Tips to safely erase free space on your Mac
It's estimated that every year globally, we generate 40 million tons of electronic waste. That's like throwing away 800 laptops every second. Unless you securely clean your free space or wipe your hard drive, there's potentially a lot of recoverable personal data floating around.
Are you looking to erase the free space on your Mac? You've come to the right place. Data privacy has never been more important, but surprisingly, not everyone realizes that your Mac is not entirely erasing that data when you delete a file.
Did you know? Deleted files are identified as free space, available to be written over with new data. Meaning, they can be fully or partially reconstructed if your Mac ends up in the wrong hands. Unless, of course, you erase your Mac's free space.
What do we mean by erase
On macOS, secure erase means your data is replaced with a random set of zeroes and ones. In this way files are “shredded” digitally. Which app should you use? There is a free Shredder tool that is a part of CleanMyMac X — you may use this simple eraser to do the job.
Let’s take a look at how to erase free space and securely erase the hard drive on your Mac.
Why erase free space on your Mac hard drive?
Here’s a quick look at some top reasons to erase your Mac’s free space:
You’re selling an old Mac or a used hard drive.
You work with top-secret non-disclosure agreements.
Your Mac has become too expensive to repair, and it’s time to recycle.
You want to be sure your deleted data is really gone.
Sometimes emptying your trash just isn’t enough; We need to remove files securely.
If your Mac has an SSD, Apple claims that erasing free space on your Mac’s hard drive is unnecessary because a standard erase makes the recovery of data difficult.
Not everyone wants to take Apple’s word for it. Standard erase doesn’t make me entirely comfortable that my data can’t be recovered. Luckily there are some options if you’d prefer to take your Mac’s deleted data fate into your own hands.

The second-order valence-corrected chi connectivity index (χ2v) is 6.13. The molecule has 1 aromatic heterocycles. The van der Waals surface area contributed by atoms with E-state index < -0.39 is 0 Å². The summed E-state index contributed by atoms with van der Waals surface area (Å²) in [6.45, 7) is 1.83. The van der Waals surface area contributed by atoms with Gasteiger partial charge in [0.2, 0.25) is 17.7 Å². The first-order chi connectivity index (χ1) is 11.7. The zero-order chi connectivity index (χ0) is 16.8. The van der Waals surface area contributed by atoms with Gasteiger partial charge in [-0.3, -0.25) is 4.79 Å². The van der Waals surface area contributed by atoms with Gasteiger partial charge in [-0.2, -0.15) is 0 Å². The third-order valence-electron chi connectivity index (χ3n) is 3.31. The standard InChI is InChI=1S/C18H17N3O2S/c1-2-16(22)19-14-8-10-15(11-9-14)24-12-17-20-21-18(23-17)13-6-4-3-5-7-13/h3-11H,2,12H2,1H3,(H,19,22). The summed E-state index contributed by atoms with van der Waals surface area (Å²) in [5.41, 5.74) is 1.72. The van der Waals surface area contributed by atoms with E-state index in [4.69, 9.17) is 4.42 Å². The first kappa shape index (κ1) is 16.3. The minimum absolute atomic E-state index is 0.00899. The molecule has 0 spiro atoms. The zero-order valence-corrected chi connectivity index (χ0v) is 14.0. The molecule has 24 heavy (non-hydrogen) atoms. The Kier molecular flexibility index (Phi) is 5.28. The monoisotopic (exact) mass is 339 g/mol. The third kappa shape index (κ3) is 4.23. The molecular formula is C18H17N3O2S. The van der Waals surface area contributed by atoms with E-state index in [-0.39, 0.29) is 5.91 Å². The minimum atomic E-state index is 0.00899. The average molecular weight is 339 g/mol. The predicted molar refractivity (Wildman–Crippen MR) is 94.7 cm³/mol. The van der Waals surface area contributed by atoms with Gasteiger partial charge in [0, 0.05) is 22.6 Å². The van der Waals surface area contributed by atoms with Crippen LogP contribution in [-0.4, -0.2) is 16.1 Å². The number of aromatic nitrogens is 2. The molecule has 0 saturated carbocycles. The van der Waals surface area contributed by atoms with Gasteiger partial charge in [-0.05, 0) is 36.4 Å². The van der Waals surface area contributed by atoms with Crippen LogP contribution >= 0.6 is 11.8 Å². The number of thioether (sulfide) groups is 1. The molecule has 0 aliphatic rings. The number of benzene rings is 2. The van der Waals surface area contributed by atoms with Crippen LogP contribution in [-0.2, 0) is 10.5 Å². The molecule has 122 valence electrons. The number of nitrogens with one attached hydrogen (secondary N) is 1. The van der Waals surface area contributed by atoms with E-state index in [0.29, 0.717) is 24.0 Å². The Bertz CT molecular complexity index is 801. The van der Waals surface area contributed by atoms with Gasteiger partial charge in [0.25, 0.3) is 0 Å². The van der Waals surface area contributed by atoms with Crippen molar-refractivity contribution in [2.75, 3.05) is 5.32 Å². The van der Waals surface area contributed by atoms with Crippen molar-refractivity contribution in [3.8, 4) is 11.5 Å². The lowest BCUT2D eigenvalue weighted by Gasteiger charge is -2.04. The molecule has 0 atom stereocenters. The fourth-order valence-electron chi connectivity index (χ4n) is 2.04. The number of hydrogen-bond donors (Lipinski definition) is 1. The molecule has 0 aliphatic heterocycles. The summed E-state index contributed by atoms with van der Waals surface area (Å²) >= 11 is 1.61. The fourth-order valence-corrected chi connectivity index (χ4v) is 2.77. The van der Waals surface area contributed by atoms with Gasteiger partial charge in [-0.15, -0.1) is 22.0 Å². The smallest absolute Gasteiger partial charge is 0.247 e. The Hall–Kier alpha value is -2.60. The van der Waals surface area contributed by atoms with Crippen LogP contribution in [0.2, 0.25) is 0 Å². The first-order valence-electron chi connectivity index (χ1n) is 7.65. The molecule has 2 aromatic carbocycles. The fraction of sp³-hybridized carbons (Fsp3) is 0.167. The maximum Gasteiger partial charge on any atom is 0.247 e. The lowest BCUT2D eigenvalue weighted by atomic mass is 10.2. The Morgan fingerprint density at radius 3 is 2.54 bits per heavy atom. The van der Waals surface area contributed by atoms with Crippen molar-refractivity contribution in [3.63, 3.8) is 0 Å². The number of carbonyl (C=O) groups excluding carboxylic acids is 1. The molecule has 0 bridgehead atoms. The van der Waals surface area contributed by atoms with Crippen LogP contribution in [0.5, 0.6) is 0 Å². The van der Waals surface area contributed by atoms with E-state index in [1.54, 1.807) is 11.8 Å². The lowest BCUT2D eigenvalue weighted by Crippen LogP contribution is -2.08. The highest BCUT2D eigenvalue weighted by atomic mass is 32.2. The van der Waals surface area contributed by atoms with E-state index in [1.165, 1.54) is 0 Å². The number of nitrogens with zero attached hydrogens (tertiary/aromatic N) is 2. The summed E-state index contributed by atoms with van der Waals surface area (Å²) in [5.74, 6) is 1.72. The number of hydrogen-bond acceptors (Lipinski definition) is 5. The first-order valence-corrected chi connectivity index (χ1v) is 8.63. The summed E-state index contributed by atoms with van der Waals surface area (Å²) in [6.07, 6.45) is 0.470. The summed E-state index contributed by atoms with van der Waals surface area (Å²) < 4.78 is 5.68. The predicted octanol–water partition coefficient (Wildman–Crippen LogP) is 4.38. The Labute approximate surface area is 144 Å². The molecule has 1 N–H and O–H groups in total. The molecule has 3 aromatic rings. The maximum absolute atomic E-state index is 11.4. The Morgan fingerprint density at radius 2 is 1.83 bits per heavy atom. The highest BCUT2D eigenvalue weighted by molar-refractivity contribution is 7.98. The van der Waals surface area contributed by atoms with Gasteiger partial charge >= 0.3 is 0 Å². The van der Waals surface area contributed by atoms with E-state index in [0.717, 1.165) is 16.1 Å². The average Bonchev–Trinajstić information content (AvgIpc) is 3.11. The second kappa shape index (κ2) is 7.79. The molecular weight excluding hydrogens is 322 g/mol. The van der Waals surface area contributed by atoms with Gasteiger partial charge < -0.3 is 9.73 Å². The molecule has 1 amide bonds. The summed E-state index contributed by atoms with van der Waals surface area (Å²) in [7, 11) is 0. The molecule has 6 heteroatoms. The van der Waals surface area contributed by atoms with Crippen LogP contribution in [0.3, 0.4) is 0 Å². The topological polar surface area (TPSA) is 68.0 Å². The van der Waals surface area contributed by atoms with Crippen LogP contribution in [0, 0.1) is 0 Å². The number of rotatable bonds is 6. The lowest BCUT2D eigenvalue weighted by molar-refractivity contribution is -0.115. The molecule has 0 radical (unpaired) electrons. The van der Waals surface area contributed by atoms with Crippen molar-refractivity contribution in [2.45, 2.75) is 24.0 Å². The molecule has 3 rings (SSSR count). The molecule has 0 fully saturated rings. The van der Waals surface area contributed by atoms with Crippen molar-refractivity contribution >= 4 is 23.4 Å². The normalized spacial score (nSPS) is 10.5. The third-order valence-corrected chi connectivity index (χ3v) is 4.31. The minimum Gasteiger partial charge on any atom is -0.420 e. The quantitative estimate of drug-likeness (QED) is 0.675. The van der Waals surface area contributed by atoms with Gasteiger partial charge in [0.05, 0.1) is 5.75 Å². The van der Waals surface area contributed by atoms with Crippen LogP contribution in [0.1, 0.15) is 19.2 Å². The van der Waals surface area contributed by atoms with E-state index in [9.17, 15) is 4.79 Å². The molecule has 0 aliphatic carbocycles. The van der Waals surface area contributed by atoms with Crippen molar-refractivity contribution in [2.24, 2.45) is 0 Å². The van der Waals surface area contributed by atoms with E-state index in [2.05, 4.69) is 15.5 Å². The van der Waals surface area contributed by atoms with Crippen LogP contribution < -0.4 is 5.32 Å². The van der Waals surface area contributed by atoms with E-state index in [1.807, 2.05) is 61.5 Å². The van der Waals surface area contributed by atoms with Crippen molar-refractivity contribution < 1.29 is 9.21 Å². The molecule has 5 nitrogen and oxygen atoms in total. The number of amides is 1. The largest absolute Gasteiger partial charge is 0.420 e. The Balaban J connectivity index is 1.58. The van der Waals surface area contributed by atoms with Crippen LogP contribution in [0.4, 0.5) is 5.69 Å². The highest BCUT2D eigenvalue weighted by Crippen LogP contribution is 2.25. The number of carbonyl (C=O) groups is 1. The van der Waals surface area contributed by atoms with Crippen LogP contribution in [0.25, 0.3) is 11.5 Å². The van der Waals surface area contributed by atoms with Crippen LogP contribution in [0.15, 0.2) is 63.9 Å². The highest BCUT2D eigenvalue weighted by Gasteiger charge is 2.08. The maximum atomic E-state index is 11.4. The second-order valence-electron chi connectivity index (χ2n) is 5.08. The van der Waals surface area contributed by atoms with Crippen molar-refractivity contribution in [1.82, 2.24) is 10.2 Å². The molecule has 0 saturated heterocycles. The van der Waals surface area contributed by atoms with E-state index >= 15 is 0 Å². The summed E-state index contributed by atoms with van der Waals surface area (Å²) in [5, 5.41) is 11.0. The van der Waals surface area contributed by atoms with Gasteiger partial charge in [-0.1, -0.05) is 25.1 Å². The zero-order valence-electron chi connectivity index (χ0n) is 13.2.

You can both easily and safely wipe the free space on your Mac to prevent future recovery of deleted files and data.
How to find out if you have an HDD or SSD disk:
- Press and hold the Option key on your Mac.
Click the Apple icon top left and select System Information.
- Click Storage in the left sidebar.
Now, select the drive from the list at the top and look for Medium Type.
Here you'll discover if you have an HDD or SSD.
No matter which drive your Mac has, let’s look at how to erase your Mac’s free space.
Erase your free space
One way to securely erase free space on your Mac hard drive is to use the CleanMyMac X Shredder module. Though the main app is paid, this particular tool is 100% free to use.
As we’ve said this feature can be used free of charge and it erases files along with their digital footprints, making them irretrievable. Removal of this nature takes a little longer than a quick empty of your trash, but it does ensure that all data gets rewritten, leaving no chance of recovery at a later date.
Tip: Be sure to select files carefully for secure removal. This action is irreversible.
How to erase free space on your Mac with CleanMyMac X:
Download the free version of CleanMyMac X - It’s also notarized by Apple.
Launch the app, and select Shredder from the sidebar.